Lincoln Kirstein is most remembered for getting Balanchine to America in 1933 and later co-founding and running the New York City Ballet with him, but his influence extended throughout all the arts: literature, painting, sculpture, photography, theater, and film. Claudia Roth Pierpont’s said, "The sheer breadth of Kirstein's endeavor -- so unthinkable in the present age of specialization -- has made him appear to some people to be the last historical example of the Renaissance man." Often considered to have known everyone who mattered, Kirstein was a particularly powerful force in the thriving culture of gay artists, befriending among many others George Platt Lynes (who took this photo), Jean Cocteau, Gertrude Stein and Alice B. Toklas, Cecil Beaton, W.H. Auden, Glenway Wescott, Virgil Thomson, Philip Johnson, Pavel Tchelitchev, and Paul Cadmus, whose sister he married without pausing in his endless succession of affairs with young male dancers. He came out publicly in 1982; he died in 1996. Read his own Mosaic: Memoirs or Martin Duberman's The Worlds of Lincoln Kirstein.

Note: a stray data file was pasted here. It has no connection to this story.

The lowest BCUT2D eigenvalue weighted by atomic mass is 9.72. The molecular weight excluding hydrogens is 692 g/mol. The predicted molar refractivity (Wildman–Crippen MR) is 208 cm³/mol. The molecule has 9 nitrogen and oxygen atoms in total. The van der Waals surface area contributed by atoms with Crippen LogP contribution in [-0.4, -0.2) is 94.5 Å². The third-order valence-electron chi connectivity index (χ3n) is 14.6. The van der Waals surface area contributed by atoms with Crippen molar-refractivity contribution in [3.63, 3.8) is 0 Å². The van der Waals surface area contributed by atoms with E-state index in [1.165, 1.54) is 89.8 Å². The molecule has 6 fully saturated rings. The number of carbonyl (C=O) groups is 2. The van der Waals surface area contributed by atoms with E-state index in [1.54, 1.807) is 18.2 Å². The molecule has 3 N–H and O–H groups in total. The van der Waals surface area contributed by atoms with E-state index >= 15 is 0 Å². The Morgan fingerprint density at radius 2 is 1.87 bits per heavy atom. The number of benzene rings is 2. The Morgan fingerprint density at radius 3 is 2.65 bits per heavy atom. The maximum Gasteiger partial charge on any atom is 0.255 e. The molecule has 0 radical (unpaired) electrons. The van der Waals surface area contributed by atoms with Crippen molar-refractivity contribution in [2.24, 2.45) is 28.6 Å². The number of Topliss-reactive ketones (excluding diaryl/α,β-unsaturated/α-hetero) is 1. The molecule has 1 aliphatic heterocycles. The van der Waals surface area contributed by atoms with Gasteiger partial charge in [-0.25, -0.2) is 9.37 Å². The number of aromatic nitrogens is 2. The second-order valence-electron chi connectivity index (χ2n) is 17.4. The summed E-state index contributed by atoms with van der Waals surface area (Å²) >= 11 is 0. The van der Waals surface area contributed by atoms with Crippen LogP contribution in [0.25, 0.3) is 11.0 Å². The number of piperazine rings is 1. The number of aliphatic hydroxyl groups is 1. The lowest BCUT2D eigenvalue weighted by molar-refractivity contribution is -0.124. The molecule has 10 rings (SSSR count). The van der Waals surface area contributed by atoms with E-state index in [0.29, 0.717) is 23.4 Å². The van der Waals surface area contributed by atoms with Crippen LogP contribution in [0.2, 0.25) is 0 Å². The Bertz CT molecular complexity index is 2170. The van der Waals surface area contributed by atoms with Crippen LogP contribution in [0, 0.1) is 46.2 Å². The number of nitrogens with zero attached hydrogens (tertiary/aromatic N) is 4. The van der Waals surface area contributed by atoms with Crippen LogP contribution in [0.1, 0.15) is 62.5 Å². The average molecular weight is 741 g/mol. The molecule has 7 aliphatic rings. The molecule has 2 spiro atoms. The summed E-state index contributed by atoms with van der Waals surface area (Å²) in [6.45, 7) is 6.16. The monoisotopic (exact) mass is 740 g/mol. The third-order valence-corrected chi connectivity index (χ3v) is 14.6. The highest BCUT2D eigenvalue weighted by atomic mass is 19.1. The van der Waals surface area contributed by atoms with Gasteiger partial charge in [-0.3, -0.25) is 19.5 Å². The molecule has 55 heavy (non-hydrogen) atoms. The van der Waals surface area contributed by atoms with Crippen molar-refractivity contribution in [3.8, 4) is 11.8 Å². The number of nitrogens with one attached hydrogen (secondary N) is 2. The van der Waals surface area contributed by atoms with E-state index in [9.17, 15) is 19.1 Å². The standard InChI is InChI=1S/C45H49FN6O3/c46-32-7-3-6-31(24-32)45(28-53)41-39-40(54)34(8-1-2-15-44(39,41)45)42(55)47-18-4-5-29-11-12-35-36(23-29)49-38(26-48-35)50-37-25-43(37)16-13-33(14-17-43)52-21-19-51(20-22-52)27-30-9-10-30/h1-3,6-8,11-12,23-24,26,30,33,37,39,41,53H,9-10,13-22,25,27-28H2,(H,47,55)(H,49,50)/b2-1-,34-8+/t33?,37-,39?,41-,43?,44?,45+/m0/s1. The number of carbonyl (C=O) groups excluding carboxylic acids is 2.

Kirstein also played a significant role in the actual events that inspired The Monuments Men. At the time he was a tall, strapping 38 year-old, yet his character is played by a five-foot-five, 68 year-old weakling, lest any attention be diverted from the film's 52 year-old writer, director, producer, and star.